More information

Public Fire Education Planning for Rural Communities: A Five-Step Process

Public Fire Education Planning for Rural Communities: A Five-Step Process U.S. Fire Administration Public Fire Education Planning for Rural Communities: A Five-Step Process October 2007 U.S. Fire Administration Mission Statement As an entity of the Federal Emergency Management

More information

Research Penn State. Can a smarter approach to drug treatment keep emerging pathogens at bay?

Research Penn State. Can a smarter approach to drug treatment keep emerging pathogens at bay? Research Penn State VOLUME 34 NUMBER 2 FALL 2014 Can a smarter approach to drug treatment keep emerging pathogens at bay? ALSO IN THIS ISSUE New Spin on Turbines Challenged to Read A Measure of Methane

More information

Eight Important Questions for Eleven Community College Leaders: An Exploration of Community College Issues, Trends & Strategies

Eight Important Questions for Eleven Community College Leaders: An Exploration of Community College Issues, Trends & Strategies Eight Important Questions for Eleven Community College Leaders: An Exploration of Community College Issues, Trends & Strategies by the SOURCE on Community College Issues, Trends & Strategies May 2011 Support

More information

GSR discussion paper. Big Data - Opportunity or Threat? Work in progress, for discussion purposes

GSR discussion paper. Big Data - Opportunity or Threat? Work in progress, for discussion purposes GSR discussion paper Big Data - Opportunity or Threat? Work in progress, for discussion purposes Comments are welcome! Please send your comments on this paper at: by 20 June 2014. The views

More information

The Road Ahead in Legal Education. summer 2013

The Road Ahead in Legal Education. summer 2013 The Road Ahead in Legal Education summer 2013 Christopher Ahlers, Clinic LLM Fellow, speaks with an ENRLC clinician Contents 3 Letter from Dean Marc Mihaly 4 Discovery VLS welcomes Melissa Scanlan as the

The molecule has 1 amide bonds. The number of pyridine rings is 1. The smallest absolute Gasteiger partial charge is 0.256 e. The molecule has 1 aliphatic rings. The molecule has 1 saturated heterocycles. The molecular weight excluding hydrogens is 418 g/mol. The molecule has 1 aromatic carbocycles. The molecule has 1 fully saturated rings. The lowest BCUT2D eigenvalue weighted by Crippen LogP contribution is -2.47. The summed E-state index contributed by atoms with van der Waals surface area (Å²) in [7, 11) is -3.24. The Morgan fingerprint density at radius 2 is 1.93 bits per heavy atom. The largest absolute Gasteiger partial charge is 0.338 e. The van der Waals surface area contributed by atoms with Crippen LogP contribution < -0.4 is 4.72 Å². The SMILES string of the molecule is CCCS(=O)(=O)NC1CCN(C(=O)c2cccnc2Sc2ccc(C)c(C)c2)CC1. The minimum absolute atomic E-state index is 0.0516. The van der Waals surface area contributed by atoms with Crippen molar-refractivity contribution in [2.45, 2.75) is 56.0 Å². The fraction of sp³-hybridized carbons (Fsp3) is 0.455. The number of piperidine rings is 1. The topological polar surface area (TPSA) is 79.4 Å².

More information

Cap and Trade is Better Climate Policy than a Carbon Tax

Cap and Trade is Better Climate Policy than a Carbon Tax Cap and Trade is Better Climate Policy than a Carbon Tax Robert Repetto Senior Fellow United Nations Foundation May 2013 This paper explains why a cap-and-trade system, not a carbon tax, should be the

More information

BAĞLAÇLAR. 6., we cannot infer from this that extraterrestrial civilisations do not exist.

BAĞLAÇLAR. 6., we cannot infer from this that extraterrestrial civilisations do not exist. BAĞLAÇLAR 1. Pile foundations are costly and normally economic only commercial structures on valuable sites. A) in the manner of B) in the case of C) in place of D) in fulfilment of E) in accordance with

More information


FROM MAYOR VINCENT C. GRAY PLAN We are on our way to becoming truly sustainable, but there is much more to be done. This plan is the playbook that our team city government, private sector, and residents working together will use

More information

Making Smart IT Choices

Making Smart IT Choices Making Smart IT Choices Understanding Value and Risk in Government IT Investments Sharon S. Dawes Theresa A. Pardo Stephanie Simon Anthony M. Cresswell Mark F. LaVigne David F. Andersen Peter A. Bloniarz

More information

presearch provoking strategic conversation

presearch provoking strategic conversation provoking strategic conversation G L O B A L B U S I N E S S N E T W O R K provoking strategic conversation volume 2 number 1 After the Scenarios,Then What? Strategic Conversation, Early Indicators, and

More information

Our Changing Climate 2012

Our Changing Climate 2012 Our Changing Climate 2012 Vulnerability & Adaptation to the Increasing Risks from Climate Change in California A Summary Report on the Third Assessment from the California Climate Change Center As the

More information

Climate management: Persevering through the economic cycle. CDP Italy 100 Climate Change Report 2013. 3 December 2013

Climate management: Persevering through the economic cycle. CDP Italy 100 Climate Change Report 2013. 3 December 2013 1 Climate management: Persevering through the economic cycle CDP Italy 100 Climate Change Report 2013 3 December 2013 Report writer Scoring partner 02 The evolution of CDP With great pleasure, CDP announced

More information